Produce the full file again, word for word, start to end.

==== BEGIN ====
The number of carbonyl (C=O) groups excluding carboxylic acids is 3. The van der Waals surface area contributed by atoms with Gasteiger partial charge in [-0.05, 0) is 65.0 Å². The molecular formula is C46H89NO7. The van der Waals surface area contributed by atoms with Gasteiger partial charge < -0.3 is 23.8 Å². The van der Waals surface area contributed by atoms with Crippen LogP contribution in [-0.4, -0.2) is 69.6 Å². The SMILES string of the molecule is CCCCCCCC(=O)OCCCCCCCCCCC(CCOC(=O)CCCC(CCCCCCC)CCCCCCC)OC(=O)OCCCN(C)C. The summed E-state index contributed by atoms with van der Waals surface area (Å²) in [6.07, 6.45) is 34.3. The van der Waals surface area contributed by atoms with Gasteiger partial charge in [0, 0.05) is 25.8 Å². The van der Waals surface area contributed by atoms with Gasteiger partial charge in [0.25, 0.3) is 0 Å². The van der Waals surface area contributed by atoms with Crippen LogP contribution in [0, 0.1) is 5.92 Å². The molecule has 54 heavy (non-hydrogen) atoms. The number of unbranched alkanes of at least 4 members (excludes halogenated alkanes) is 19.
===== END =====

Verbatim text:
The number of carbonyl (C=O) groups excluding carboxylic acids is 3. The van der Waals surface area contributed by atoms with Gasteiger partial charge in [-0.05, 0) is 65.0 Å². The molecular formula is C46H89NO7. The van der Waals surface area contributed by atoms with Gasteiger partial charge < -0.3 is 23.8 Å². The van der Waals surface area contributed by atoms with Crippen LogP contribution in [-0.4, -0.2) is 69.6 Å². The SMILES string of the molecule is CCCCCCCC(=O)OCCCCCCCCCCC(CCOC(=O)CCCC(CCCCCCC)CCCCCCC)OC(=O)OCCCN(C)C. The summed E-state index contributed by atoms with van der Waals surface area (Å²) in [6.07, 6.45) is 34.3. The van der Waals surface area contributed by atoms with Gasteiger partial charge in [0, 0.05) is 25.8 Å². The van der Waals surface area contributed by atoms with Gasteiger partial charge in [0.25, 0.3) is 0 Å². The van der Waals surface area contributed by atoms with Crippen LogP contribution in [0, 0.1) is 5.92 Å². The molecule has 54 heavy (non-hydrogen) atoms. The number of unbranched alkanes of at least 4 members (excludes halogenated alkanes) is 19.